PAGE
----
Industrial Rope Access Teams Provide More Effective FISP Inspections

07/02/2018 | By Thomas Seminara

Suspended scaffolding, a platform that’s supported by ropes or rigging, enables workers to reach the exterior of the building facade In 1980, New York City passed Local Law 10 to mandate the periodic inspection of building exteriors. The law was expanded in 1998 to become Local Law 11/98, then later to the Facade Inspection Safety Program (FISP), which covers about 13,000 properties and is one of the most stringent facade inspection ordinances nationally. (Photo: Marco Catini)

Every five years, owners of buildings greater than six stories must inspect building exteriors and produce a technical report on the condition of the facade to be filed with the Department of Buildings. If there are any dangerous conditions on the building exterior – loose stones or bulging masonry, for example – owners have 90 days to conduct repair efforts, followed by a second inspection and the filing of an amended report.

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Under the original law, inspections could be conducted from the ground with binoculars or a telescope – an up-close, hands on inspection wasn’t required. Under the current FISP guidelines, however, inspections must be hands on, with inspectors making at least one drop per elevation in a representative area of the facade. 

Suspended scaffolding, a platform that’s supported by ropes or rigging, enables workers to reach the exterior of the building facade and is an effective way to assess the condition of a facade.

Suspended scaffolding, a platform that’s supported by ropes or rigging, enables workers to reach the exterior of the building facade
A rope access team can conduct as many as five to 10 drops per day,
facilitating the inspection of many different areas of the facade. 
Photo: Marco Catini
 

For the past 20 years, CANY, an architecture and engineering firm specializing in building enclosure systems, has established a skilled and highly efficient group of rope access inspectors.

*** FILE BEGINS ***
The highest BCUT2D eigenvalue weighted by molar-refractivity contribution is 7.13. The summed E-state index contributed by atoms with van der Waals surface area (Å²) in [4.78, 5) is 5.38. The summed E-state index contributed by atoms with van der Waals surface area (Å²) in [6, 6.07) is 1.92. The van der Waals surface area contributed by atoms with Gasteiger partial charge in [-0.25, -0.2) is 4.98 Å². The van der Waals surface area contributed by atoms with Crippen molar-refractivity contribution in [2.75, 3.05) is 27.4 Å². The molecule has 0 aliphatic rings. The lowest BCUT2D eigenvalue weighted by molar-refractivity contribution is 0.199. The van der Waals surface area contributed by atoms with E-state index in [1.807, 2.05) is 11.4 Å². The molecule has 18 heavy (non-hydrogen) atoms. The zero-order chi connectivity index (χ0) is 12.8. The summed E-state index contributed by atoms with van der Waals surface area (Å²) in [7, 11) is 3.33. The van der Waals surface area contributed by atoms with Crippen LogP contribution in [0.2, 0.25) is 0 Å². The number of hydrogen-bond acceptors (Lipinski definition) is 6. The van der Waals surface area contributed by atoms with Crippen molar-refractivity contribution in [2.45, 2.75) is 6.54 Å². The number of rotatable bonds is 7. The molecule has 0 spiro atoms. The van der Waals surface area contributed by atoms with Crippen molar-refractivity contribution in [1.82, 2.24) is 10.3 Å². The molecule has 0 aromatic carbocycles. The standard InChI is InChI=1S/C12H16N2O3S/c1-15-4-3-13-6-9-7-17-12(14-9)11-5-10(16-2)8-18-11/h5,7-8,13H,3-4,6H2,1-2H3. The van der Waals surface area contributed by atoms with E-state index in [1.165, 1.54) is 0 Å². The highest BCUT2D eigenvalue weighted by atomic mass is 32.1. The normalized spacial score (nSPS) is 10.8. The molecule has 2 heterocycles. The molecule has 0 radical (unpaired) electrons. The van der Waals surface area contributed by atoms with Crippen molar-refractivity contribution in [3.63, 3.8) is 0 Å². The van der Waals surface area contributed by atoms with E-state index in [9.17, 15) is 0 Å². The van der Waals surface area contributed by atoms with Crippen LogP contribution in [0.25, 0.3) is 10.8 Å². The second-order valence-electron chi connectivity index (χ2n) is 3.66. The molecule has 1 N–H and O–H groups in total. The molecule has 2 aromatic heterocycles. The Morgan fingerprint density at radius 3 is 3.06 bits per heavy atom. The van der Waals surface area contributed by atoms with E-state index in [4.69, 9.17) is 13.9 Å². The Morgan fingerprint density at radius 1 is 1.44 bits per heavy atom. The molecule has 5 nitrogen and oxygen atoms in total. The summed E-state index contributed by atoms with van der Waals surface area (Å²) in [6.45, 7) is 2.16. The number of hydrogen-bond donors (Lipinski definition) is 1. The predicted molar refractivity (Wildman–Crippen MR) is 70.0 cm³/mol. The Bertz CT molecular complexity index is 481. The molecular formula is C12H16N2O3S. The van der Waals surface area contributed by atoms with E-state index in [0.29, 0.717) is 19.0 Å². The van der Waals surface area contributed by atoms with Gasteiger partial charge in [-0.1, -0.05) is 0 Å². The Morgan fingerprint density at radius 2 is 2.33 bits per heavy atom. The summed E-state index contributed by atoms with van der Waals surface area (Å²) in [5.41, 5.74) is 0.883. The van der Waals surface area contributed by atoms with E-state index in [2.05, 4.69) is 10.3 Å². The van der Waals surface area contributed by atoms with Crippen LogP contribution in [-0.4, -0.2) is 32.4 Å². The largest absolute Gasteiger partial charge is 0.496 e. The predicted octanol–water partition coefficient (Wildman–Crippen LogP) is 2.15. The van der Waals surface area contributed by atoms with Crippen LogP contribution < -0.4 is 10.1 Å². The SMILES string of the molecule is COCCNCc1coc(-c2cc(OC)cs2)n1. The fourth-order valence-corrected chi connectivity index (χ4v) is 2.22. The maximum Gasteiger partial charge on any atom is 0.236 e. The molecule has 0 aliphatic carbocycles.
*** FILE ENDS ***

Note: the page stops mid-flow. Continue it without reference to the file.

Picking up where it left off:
Using rope access similar to rock climbing techniques, these inspectors rappel down from the top of the building, reaching a wider area of a building than they could using traditional access methods.

Rope Access Inspections Have Cost and Time Benefits

Rope access inspections benefit building owners with cost and time savings, less disruption to the building and its occupants, and a more comprehensive inspection. This, in turn, enables greater analysis and a more specific repair plan.

Read also: 4 Biggest Building Maintenance Challenges and Solutions

In most cases, the complete inspection of a building can be done in one day. In contrast, traditional scaffold access can take a day or two to set up, and logistics for this method can be more difficult.

CANY’s rope access team is a critical element of the company’s FISP protocol.
CANY’s rope access team is a critical element of the company’s FISP protocol. Photo: Marco Catini
 

Offering clients, a comprehensive assessment of the building allows for more accurate budgeting of current and future work. The net result is a better-informed client with a greater ability to manage their asset. The rope access technique also protects historic buildings, since it has less impact on a building’s exteriors than a scaffolding drop.

CANY’s rope access team is a critical element of the company’s FISP protocol. The team includes 15 SPRAT certified members who rappel down the sides of buildings. A rope access team can conduct as many as five to 10 drops per day, facilitating the inspection of many different areas of the facade.

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Rather than teaching rock climbers to inspect buildings, CANY trains its architects and engineers to become industrial rope access experts. This requires extensive training, including a three-tier test, and up to 1,500 rope hours to achieve top certification. 

Training includes instruction on equipment, from ropes and anchors to safety gear, and focuses on safety, rigging requirements and inspection techniques.

Thomas Seminara is Vice President of Marketing and Technical Services for CANY. *CANY submitted images - Photo credits: Marco Catini


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